Modern Times, Week 3

Modern Times definitely showed a good deal of repetition with the themes and events. One of the more explicit features was the music: you could always tell what was happening in the scene by the tempo of the music, which was very appropriately matched with the emotion and energy of the scene. While Chaplin was always accidentally getting himself into trouble, there was always some upbeat and lively music playing as the soundtrack to his shenanigans. Meanwhile, the orphan girl who was misbehaving just to put food on the table was accompanied typically by more depressing or slow music. It was rather cyclical as Chaplin kept going back to jail and the girl was always there waiting for him to get out (although the nature of the relationship was rather confusing to me).

Another repetitive theme in Modern Times is Chaplin being the “black sheep.” After being intrigued and slightly perplexed by the opening scene (the herd of sheep and one black sheep), I quickly started to make the symbolic connection. Chaplin was always dressed differently, slightly smaller, had different facial expressions and body language, etc. than the rest of the characters that surrounded him. He was always getting himself into all sorts of trouble to the point where you were SHOCKED that he didn’t roller-skate right off that construction site in the mall. Slowly, the viewers witness Chaplin getting small victories though, only to be let down again and again. This continues until the end when he finally achieves happiness and the simplicity that he and the somewhat mysterious girl have been trying to achieve the whole time.

These cyclical themes hold true to a rather implicit meaning. To me, the silence played a big part in this form. Chaplin goes through the whole film unable to fit in and unable to be successful, even with mundane tasks such as factory work and apprenticeship. But at the end, when he is finally successful, it is by singing of all things. You hear his voice finally and he is singing! And what do you know…he’s a great success and everybody loves him. He uses the creative outlet to find something he was good at and I think that shows that for some people, the run-of-the-mill jobs just aren’t going to work. Chaplin is simply the black sheep standing up for all the black sheep out there.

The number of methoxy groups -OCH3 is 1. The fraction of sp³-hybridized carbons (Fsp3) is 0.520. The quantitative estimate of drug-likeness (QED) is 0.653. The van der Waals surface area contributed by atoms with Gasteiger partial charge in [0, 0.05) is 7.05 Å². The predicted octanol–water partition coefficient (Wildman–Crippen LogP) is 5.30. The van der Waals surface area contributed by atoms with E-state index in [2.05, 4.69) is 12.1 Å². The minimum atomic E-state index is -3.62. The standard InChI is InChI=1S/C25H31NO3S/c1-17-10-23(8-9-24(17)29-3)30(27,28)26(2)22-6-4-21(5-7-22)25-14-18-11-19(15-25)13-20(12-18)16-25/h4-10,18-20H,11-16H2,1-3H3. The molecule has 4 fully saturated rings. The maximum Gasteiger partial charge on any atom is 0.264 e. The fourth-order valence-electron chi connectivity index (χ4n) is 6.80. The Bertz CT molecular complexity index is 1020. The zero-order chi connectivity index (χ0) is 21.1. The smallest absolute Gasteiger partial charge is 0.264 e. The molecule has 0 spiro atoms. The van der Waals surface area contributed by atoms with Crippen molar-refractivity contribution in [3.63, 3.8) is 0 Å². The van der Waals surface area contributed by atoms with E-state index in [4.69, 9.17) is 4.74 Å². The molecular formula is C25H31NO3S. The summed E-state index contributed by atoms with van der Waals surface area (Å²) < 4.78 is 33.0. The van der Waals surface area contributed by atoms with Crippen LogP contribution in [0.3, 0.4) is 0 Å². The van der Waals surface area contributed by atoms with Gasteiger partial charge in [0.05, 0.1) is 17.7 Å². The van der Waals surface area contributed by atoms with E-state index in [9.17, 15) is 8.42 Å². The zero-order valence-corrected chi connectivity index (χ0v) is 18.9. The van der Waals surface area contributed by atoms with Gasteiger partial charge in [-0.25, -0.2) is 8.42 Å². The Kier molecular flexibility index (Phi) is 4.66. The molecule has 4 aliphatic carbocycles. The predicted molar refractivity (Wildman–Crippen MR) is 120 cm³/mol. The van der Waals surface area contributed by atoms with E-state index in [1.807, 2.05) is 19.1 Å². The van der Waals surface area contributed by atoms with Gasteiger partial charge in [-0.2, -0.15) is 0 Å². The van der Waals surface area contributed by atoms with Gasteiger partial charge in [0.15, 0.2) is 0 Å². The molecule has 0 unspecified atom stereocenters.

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3 thoughts on “Modern Times, Week 3

  1. I also felt that the music played such an essential role in portraying the events in the movie. The music moves the audience’s emotions so that they feel like they are part of the movie. When the tempo of the music speeds up, we know that something suspenseful is happening, like the chase scene between the Tramp and the police. If the tempo of the music was slow, than we would be expecting something much less dramatic to happen. However, it wouldn’t make any sense to put slow music in a fast paced action scene. Music is undeniably one of the most important aspects of this film, and every film for that matter. What would a film be without music? It would be odd to sit and watch a movie that had no music. The music of the film heightens our emotions and keeps us on the edge of suspense, even if the storyline isn’t a very dramatic one.